But so fast: it was just a couple of seconds, then she was in motion, flinging herself at him in an impulsive hug, knocking him back a step into a big car, its make and model anonymous under a great loaf of snow. They held each other tight through their heavy coats.
She was crying.
"I'm sorry," she said. "I'm sorry."
"Hey, it's okay. I love you. Cindy - it's okay."
She pulled away and looked up at him, tears glittering in her eyes, snow glittering in her hair.
"What a pair of fuck-ups we are."
He kissed her. "I know. But we'll stop. We'll be better. We'll have to be better. We're going to be setting an example now."
"We can do it. Our parents did."
She smiled. "Don't set the bar too low, Mike."
They pushed off the car and walked on, across
past the museum and along the park wall.
"It doesn't matter about Mark Toland," he said after a while. "I deserved that. And so did you."
"Well, I needed it, anyway."
"As long as it's over."
"It barely began."
"Good. It balances things. It settles the score."
"Not really. I didn't sleep with a co-worker, or make you the subject of choice for every malicious gossip on the island. You never had to stand making small talk with Mark Toland at a party."
"No. But it still hurt."
"Did it really?"
"Thinking of you with that guy? Jesus."
"You were jealous?"
"Actually, I found the whole thing strangely erotic."
She punched his arm. "You're sick."
They walked along quietly for another block. The snow was coming down more heavily now, muffling their footsteps and cutting them off from the gauzy buildings across the street and the Christmas card shadows of the park.
"There are just two things you have to do for me," Cindy said as they crossed the transverse entrance at
"First, just keep talking to me." She grabbed a handful of his hair, shook it. "I want to know what's going on in there. I know I've been shitty to you. I can be a jerk. But just tell me so from now on. Don't just nod and go off to work another seventeen hour day. Whenever some painter's wife tells me her husband is on the job until nine every night, all I can think is, your marriage is in trouble, honey. If it wasn't, he'd be home. No one has to work until every night, unless they're on some corporate fast track. And you're not."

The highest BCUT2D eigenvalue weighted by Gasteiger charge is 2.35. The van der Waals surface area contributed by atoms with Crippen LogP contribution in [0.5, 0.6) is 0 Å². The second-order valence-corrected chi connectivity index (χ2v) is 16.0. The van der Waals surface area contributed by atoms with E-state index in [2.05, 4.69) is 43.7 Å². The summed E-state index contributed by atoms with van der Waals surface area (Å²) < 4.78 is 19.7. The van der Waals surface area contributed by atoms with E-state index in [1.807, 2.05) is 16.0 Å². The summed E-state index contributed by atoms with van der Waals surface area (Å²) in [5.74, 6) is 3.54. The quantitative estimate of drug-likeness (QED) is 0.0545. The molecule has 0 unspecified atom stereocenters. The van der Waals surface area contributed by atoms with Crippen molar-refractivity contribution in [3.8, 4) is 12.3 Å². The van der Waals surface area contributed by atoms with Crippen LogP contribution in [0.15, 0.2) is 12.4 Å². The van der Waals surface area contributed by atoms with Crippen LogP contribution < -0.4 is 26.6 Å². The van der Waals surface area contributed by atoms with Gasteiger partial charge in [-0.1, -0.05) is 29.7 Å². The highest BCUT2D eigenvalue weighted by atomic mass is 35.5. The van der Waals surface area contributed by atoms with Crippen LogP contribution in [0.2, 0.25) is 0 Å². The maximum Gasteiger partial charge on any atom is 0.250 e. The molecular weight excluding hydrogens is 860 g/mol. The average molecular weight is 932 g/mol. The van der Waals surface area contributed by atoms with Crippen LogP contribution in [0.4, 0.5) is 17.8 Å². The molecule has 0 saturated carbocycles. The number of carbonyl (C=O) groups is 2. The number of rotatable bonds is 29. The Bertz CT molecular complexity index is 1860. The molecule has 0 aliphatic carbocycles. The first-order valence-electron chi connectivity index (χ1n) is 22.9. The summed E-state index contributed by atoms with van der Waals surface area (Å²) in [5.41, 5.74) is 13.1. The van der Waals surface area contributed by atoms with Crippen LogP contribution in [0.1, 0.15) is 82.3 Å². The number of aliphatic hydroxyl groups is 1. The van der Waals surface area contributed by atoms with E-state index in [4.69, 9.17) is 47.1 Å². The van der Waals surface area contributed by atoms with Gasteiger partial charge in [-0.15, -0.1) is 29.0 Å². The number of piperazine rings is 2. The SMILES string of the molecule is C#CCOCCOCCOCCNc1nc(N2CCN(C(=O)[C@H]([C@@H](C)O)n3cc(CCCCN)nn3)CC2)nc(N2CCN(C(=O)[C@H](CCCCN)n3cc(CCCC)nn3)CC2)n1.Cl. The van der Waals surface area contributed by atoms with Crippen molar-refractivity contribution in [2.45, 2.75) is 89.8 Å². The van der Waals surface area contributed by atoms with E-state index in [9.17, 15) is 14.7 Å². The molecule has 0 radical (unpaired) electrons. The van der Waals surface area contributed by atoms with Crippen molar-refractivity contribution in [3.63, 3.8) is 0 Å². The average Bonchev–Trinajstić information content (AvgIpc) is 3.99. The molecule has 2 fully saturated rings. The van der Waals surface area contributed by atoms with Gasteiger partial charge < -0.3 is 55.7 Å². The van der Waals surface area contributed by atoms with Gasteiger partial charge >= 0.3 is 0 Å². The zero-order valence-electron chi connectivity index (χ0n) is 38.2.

"So come home early and talk to me. If I take your head off, I'll make it up with sexual favors. I promise. At least until the baby arrives."
"Fair enough," Mike said. "What's the other thing?"
"It's about Tanya Kriel."
"What about her?"
Cindy gave him her sweetest smile. ”Fire the bitch.”
"Done," Mike said. "As soon as we get home. But right now, since this is the first time we've been off-island together in six months, I'd like to take out for a fabulous breakfast, a tour of the new
even an early movie before we fly back." Museum of Modern Art
“Lunch at Papaya King?”
“Absolutely. Five star all the way.”
She stood on her tiptoes to kiss him. "Thanks, Mike," she said. "I mean it. Thanks for coming. It's the best thing anyone's done for me since ... I don't know. Since my Dad drove all the way up to
take me out of that horrible
outward bound summer camp. God, I was so happy to see that old Dodge Caravan
coming up the camp road. I started crying right on the spot. No, this was better
This may be the best thing ever." Maine
"Throw in a plate of pesto scrambled eggs, some great art and a drastically maudlin chick flick with all the popcorn you can eat, and we may never top this."
"Just wait eight months," she said.
Then she took his hand and they started east through the curtain of snow, toward breakfast and the rest of their day.